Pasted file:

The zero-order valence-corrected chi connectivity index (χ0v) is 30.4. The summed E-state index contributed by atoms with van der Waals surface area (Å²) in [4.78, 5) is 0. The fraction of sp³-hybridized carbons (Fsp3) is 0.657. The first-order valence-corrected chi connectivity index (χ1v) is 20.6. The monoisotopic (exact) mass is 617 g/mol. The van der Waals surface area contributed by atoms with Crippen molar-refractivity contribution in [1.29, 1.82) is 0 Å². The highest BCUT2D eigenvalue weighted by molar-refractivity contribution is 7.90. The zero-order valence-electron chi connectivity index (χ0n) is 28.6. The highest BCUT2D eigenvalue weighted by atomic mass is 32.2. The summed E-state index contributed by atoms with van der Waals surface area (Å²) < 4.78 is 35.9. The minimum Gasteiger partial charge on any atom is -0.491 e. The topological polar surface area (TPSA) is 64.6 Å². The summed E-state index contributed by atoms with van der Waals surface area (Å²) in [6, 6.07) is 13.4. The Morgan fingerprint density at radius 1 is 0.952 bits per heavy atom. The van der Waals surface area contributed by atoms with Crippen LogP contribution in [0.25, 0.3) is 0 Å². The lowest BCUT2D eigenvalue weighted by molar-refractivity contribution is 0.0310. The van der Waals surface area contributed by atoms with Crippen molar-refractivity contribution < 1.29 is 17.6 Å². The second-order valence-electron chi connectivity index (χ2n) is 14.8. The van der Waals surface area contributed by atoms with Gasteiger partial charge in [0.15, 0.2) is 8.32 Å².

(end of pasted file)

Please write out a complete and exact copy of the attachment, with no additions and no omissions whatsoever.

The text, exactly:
The zero-order valence-corrected chi connectivity index (χ0v) is 30.4. The summed E-state index contributed by atoms with van der Waals surface area (Å²) in [4.78, 5) is 0. The fraction of sp³-hybridized carbons (Fsp3) is 0.657. The first-order valence-corrected chi connectivity index (χ1v) is 20.6. The monoisotopic (exact) mass is 617 g/mol. The van der Waals surface area contributed by atoms with Crippen molar-refractivity contribution in [1.29, 1.82) is 0 Å². The highest BCUT2D eigenvalue weighted by molar-refractivity contribution is 7.90. The zero-order valence-electron chi connectivity index (χ0n) is 28.6. The highest BCUT2D eigenvalue weighted by atomic mass is 32.2. The summed E-state index contributed by atoms with van der Waals surface area (Å²) < 4.78 is 35.9. The minimum Gasteiger partial charge on any atom is -0.491 e. The topological polar surface area (TPSA) is 64.6 Å². The summed E-state index contributed by atoms with van der Waals surface area (Å²) in [6, 6.07) is 13.4. The Morgan fingerprint density at radius 1 is 0.952 bits per heavy atom. The van der Waals surface area contributed by atoms with Crippen LogP contribution in [0.25, 0.3) is 0 Å². The lowest BCUT2D eigenvalue weighted by molar-refractivity contribution is 0.0310. The van der Waals surface area contributed by atoms with Crippen molar-refractivity contribution < 1.29 is 17.6 Å². The second-order valence-electron chi connectivity index (χ2n) is 14.8. The van der Waals surface area contributed by atoms with Gasteiger partial charge in [0.15, 0.2) is 8.32 Å².